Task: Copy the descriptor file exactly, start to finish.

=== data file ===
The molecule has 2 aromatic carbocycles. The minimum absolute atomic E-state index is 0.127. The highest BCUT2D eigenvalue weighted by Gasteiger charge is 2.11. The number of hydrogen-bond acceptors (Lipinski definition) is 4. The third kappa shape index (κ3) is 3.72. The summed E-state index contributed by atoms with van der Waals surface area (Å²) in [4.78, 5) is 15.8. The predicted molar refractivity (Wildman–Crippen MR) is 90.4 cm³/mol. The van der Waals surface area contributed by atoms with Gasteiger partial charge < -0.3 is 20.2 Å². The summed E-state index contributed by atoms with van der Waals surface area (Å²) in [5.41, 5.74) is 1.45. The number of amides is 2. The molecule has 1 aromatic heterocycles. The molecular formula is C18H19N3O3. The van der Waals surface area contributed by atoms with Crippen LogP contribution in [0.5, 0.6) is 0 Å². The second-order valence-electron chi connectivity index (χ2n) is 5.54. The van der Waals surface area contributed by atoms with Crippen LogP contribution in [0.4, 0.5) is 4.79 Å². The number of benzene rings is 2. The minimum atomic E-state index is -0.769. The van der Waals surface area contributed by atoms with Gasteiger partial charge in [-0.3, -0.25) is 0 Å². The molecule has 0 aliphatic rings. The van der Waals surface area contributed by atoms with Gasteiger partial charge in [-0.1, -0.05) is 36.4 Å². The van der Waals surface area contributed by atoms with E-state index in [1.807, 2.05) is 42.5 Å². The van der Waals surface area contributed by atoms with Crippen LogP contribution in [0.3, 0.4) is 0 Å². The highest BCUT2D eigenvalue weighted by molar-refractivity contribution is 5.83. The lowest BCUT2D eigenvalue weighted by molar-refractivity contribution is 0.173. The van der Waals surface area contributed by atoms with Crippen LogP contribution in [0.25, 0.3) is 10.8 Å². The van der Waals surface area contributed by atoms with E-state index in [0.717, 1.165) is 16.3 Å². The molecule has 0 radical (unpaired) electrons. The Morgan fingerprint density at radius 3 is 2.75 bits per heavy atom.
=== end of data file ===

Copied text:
The molecule has 2 aromatic carbocycles. The minimum absolute atomic E-state index is 0.127. The highest BCUT2D eigenvalue weighted by Gasteiger charge is 2.11. The number of hydrogen-bond acceptors (Lipinski definition) is 4. The third kappa shape index (κ3) is 3.72. The summed E-state index contributed by atoms with van der Waals surface area (Å²) in [4.78, 5) is 15.8. The predicted molar refractivity (Wildman–Crippen MR) is 90.4 cm³/mol. The van der Waals surface area contributed by atoms with Gasteiger partial charge < -0.3 is 20.2 Å². The summed E-state index contributed by atoms with van der Waals surface area (Å²) in [5.41, 5.74) is 1.45. The number of amides is 2. The molecule has 1 aromatic heterocycles. The molecular formula is C18H19N3O3. The van der Waals surface area contributed by atoms with Crippen LogP contribution in [0.5, 0.6) is 0 Å². The second-order valence-electron chi connectivity index (χ2n) is 5.54. The van der Waals surface area contributed by atoms with Crippen LogP contribution in [0.4, 0.5) is 4.79 Å². The number of benzene rings is 2. The minimum atomic E-state index is -0.769. The van der Waals surface area contributed by atoms with Gasteiger partial charge in [-0.3, -0.25) is 0 Å². The molecule has 0 aliphatic rings. The van der Waals surface area contributed by atoms with Gasteiger partial charge in [-0.1, -0.05) is 36.4 Å². The van der Waals surface area contributed by atoms with E-state index in [1.807, 2.05) is 42.5 Å². The van der Waals surface area contributed by atoms with Crippen LogP contribution in [0.3, 0.4) is 0 Å². The highest BCUT2D eigenvalue weighted by molar-refractivity contribution is 5.83. The lowest BCUT2D eigenvalue weighted by molar-refractivity contribution is 0.173. The van der Waals surface area contributed by atoms with Crippen LogP contribution in [0.25, 0.3) is 10.8 Å². The van der Waals surface area contributed by atoms with E-state index in [0.717, 1.165) is 16.3 Å². The molecule has 0 radical (unpaired) electrons. The Morgan fingerprint density at radius 3 is 2.75 bits per heavy atom.